Ostara

An Easter postcard depicting the Easter Bunny.

The Very Strange History of the Easter Bunny

While you’re biting the heads off your chocolate bunnies this weekend, you might wonder how rabbits became so central to our Easter celebrations. It’s tempting to assume that because there’s no...
Pagan Origins of Easter

The Ancient Pagan Origins of Easter

Easter Sunday is a festival and holiday celebrated by millions of people around the world who honour the resurrection of Jesus from the dead, described in the New Testament as having occurred three...

Top New Stories

Theseus (center) invented wrestling
Today, bigger is widely regarded as better. But was this always the case? This article sheds some light on how the Western culture changed in its phallic preferences. Over the past few decades, pornography has played a role in the infatuation of inflated sizes. But in ancient times, men were intentionally portrayed with small genitals. Why was this the case? The story starts all the way back in ancient Greece…

Myths & Legends

Ivar the Boneless as portrayed in the History Channel Series ‘
One would expect "boneless" to describe a man without a lick of bravery. Or perhaps a man without a shred of compassion in a heart of ice. Yet in the case of the infamous Ivar the Boneless, son of the renowned Ragnar Lodbrok, "boneless" means precisely what it sounds like: a man lacking sturdy bones, but not power.

Human Origins

The lower jaw of the 7.175 million-year-old Graecopithecus freybergi (El Graeco) from Pyrgos Vassilissis, Greece (today in metropolitan Athens).
A new analysis of two 7.2 million-year-old fossils belonging to a hominin species nicknamed “El Graeco” from Mediterranean Europe, suggests that mankind emerged in Europe and not in Africa. The new study could reshape history, since it openly challenges the “out of Africa theory.”

Ancient Places

El Caracol Observatory at Chichen Itza (Wright Reading/CC BY-NC 2.0) and Composite 3D laser scan image of El Caracol from above
In 1526, the Spanish conquistador Francisco de Montejo arrived on the Yucatan Peninsula of Mexico and found most of the great Maya cities deeply eroded and unoccupied. Many generations removed from the master builders, engineers, and scientists who conceived and built the cities, the remaining Maya they encountered had degenerated into waring groups who practiced blood rituals and human sacrifice.

Opinion

El Caracol Observatory at Chichen Itza (Wright Reading/CC BY-NC 2.0) and Composite 3D laser scan image of El Caracol from above
In 1526, the Spanish conquistador Francisco de Montejo arrived on the Yucatan Peninsula of Mexico and found most of the great Maya cities deeply eroded and unoccupied. Many generations removed from the master builders, engineers, and scientists who conceived and built the cities, the remaining Maya they encountered had degenerated into waring groups who practiced blood rituals and human sacrifice.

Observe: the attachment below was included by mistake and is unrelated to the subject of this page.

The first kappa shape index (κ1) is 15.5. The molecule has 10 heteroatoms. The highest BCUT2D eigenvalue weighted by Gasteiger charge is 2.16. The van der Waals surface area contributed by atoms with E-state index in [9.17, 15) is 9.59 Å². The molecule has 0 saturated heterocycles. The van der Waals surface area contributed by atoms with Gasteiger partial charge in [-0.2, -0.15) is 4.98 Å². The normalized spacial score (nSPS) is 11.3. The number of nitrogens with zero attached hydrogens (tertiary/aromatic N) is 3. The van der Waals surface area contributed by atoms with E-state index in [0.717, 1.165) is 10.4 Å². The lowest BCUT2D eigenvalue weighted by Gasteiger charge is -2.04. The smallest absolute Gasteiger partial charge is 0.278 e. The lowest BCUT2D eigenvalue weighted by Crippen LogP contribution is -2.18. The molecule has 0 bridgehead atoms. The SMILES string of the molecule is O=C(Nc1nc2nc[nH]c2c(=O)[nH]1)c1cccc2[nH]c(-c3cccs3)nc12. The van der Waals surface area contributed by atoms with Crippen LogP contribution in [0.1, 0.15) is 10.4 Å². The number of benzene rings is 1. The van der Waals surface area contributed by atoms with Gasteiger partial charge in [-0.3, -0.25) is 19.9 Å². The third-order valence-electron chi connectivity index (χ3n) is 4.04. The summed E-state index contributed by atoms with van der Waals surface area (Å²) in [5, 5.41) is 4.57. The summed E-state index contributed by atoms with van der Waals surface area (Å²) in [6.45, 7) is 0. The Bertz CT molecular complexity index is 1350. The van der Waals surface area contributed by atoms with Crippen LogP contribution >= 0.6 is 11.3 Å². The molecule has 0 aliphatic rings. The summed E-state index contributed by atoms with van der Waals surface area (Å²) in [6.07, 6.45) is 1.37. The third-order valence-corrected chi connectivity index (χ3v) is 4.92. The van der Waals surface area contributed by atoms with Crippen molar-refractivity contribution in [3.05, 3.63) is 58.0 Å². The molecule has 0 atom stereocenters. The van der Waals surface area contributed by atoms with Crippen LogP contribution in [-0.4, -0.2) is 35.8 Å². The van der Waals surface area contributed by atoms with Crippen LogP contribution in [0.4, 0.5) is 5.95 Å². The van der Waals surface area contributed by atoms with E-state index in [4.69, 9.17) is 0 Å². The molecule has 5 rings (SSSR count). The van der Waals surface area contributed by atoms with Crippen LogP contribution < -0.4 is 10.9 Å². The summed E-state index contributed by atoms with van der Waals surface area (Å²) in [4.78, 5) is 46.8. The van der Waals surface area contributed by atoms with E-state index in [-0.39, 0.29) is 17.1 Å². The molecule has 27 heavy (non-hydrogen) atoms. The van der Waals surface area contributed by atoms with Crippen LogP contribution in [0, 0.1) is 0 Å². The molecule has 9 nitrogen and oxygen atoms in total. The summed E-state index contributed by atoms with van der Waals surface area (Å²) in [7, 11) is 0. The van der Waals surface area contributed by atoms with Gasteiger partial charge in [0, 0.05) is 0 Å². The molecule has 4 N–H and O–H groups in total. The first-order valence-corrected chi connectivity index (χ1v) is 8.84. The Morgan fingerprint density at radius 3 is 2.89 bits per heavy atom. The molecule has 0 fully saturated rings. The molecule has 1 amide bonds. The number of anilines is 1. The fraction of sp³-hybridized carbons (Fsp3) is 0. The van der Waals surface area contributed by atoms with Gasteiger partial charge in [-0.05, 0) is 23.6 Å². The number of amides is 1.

Our Mission

At Ancient Origins, we believe that one of the most important fields of knowledge we can pursue as human beings is our beginnings. And while some people may seem content with the story as it stands, our view is that there exists countless mysteries, scientific anomalies and surprising artifacts that have yet to be discovered and explained.

The goal of Ancient Origins is to highlight recent archaeological discoveries, peer-reviewed academic research and evidence, as well as offering alternative viewpoints and explanations of science, archaeology, mythology, religion and history around the globe.

We’re the only Pop Archaeology site combining scientific research with out-of-the-box perspectives.

By bringing together top experts and authors, this archaeology website explores lost civilizations, examines sacred writings, tours ancient places, investigates ancient discoveries and questions mysterious happenings. Our open community is dedicated to digging into the origins of our species on planet earth, and question wherever the discoveries might take us. We seek to retell the story of our beginnings. 

Ancient Image Galleries

View from the Castle Gate (Burgtor). (Public Domain)
Door surrounded by roots of Tetrameles nudiflora in the Khmer temple of Ta Phrom, Angkor temple complex, located today in Cambodia. (CC BY-SA 3.0)
Cable car in the Xihai (West Sea) Grand Canyon (CC BY-SA 4.0)